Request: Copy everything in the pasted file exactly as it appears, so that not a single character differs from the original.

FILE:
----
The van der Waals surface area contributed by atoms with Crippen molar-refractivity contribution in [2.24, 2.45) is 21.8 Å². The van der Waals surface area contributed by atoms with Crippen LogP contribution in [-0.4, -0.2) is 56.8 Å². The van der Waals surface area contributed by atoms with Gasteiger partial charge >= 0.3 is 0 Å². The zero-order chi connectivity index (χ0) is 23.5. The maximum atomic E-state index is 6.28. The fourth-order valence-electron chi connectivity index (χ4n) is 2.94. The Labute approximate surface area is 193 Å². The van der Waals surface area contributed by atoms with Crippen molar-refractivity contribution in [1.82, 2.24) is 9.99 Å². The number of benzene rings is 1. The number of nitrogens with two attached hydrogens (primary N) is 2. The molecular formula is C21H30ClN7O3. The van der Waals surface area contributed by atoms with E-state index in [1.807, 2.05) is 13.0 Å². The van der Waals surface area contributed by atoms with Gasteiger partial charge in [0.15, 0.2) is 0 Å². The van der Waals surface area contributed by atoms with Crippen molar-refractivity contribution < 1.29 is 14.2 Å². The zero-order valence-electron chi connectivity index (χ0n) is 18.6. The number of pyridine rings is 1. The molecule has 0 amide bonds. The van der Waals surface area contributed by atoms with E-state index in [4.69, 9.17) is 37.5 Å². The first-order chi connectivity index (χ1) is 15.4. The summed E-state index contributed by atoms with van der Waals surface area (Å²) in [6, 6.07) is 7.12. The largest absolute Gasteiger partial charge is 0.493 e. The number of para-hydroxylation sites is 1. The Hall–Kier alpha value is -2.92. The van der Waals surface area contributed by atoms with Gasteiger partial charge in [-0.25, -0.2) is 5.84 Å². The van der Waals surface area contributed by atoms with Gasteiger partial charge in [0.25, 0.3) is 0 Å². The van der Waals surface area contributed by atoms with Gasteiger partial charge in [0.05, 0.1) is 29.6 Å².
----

The van der Waals surface area contributed by atoms with Crippen molar-refractivity contribution in [2.24, 2.45) is 21.8 Å². The van der Waals surface area contributed by atoms with Crippen LogP contribution in [-0.4, -0.2) is 56.8 Å². The van der Waals surface area contributed by atoms with Gasteiger partial charge >= 0.3 is 0 Å². The zero-order chi connectivity index (χ0) is 23.5. The maximum atomic E-state index is 6.28. The fourth-order valence-electron chi connectivity index (χ4n) is 2.94. The Labute approximate surface area is 193 Å². The van der Waals surface area contributed by atoms with Crippen molar-refractivity contribution in [1.82, 2.24) is 9.99 Å². The number of benzene rings is 1. The number of nitrogens with two attached hydrogens (primary N) is 2. The molecular formula is C21H30ClN7O3. The van der Waals surface area contributed by atoms with E-state index in [1.807, 2.05) is 13.0 Å². The van der Waals surface area contributed by atoms with Gasteiger partial charge in [0.15, 0.2) is 0 Å². The van der Waals surface area contributed by atoms with Crippen molar-refractivity contribution < 1.29 is 14.2 Å². The zero-order valence-electron chi connectivity index (χ0n) is 18.6. The number of pyridine rings is 1. The molecule has 0 amide bonds. The van der Waals surface area contributed by atoms with E-state index in [4.69, 9.17) is 37.5 Å². The first-order chi connectivity index (χ1) is 15.4. The summed E-state index contributed by atoms with van der Waals surface area (Å²) in [6, 6.07) is 7.12. The largest absolute Gasteiger partial charge is 0.493 e. The number of para-hydroxylation sites is 1. The Hall–Kier alpha value is -2.92. The van der Waals surface area contributed by atoms with Gasteiger partial charge in [-0.25, -0.2) is 5.84 Å². The van der Waals surface area contributed by atoms with Gasteiger partial charge in [0.25, 0.3) is 0 Å². The van der Waals surface area contributed by atoms with Gasteiger partial charge in [0.05, 0.1) is 29.6 Å².